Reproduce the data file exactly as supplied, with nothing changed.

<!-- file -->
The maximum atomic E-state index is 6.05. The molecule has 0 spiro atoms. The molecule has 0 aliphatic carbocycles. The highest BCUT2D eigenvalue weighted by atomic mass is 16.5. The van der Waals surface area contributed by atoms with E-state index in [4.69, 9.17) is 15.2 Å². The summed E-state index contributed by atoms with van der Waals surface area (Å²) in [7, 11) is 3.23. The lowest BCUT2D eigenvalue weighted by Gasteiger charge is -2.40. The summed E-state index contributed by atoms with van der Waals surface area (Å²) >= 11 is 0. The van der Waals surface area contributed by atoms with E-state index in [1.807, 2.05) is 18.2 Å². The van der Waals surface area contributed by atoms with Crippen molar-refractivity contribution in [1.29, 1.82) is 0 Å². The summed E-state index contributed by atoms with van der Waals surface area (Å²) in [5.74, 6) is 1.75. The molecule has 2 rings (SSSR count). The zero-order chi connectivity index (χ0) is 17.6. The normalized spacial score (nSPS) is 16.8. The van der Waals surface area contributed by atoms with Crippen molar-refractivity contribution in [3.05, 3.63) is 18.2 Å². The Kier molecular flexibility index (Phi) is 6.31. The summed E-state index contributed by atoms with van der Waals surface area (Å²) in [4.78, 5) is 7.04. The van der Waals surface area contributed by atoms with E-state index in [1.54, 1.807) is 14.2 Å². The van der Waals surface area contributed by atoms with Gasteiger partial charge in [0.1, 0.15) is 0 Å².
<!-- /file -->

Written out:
The maximum atomic E-state index is 6.05. The molecule has 0 spiro atoms. The molecule has 0 aliphatic carbocycles. The highest BCUT2D eigenvalue weighted by atomic mass is 16.5. The van der Waals surface area contributed by atoms with E-state index in [4.69, 9.17) is 15.2 Å². The summed E-state index contributed by atoms with van der Waals surface area (Å²) in [7, 11) is 3.23. The lowest BCUT2D eigenvalue weighted by Gasteiger charge is -2.40. The summed E-state index contributed by atoms with van der Waals surface area (Å²) >= 11 is 0. The van der Waals surface area contributed by atoms with E-state index in [1.807, 2.05) is 18.2 Å². The van der Waals surface area contributed by atoms with Crippen molar-refractivity contribution in [1.29, 1.82) is 0 Å². The summed E-state index contributed by atoms with van der Waals surface area (Å²) in [5.74, 6) is 1.75. The molecule has 2 rings (SSSR count). The zero-order chi connectivity index (χ0) is 17.6. The normalized spacial score (nSPS) is 16.8. The van der Waals surface area contributed by atoms with Crippen molar-refractivity contribution in [3.05, 3.63) is 18.2 Å². The Kier molecular flexibility index (Phi) is 6.31. The summed E-state index contributed by atoms with van der Waals surface area (Å²) in [4.78, 5) is 7.04. The van der Waals surface area contributed by atoms with E-state index in [1.54, 1.807) is 14.2 Å². The van der Waals surface area contributed by atoms with Gasteiger partial charge in [0.1, 0.15) is 0 Å².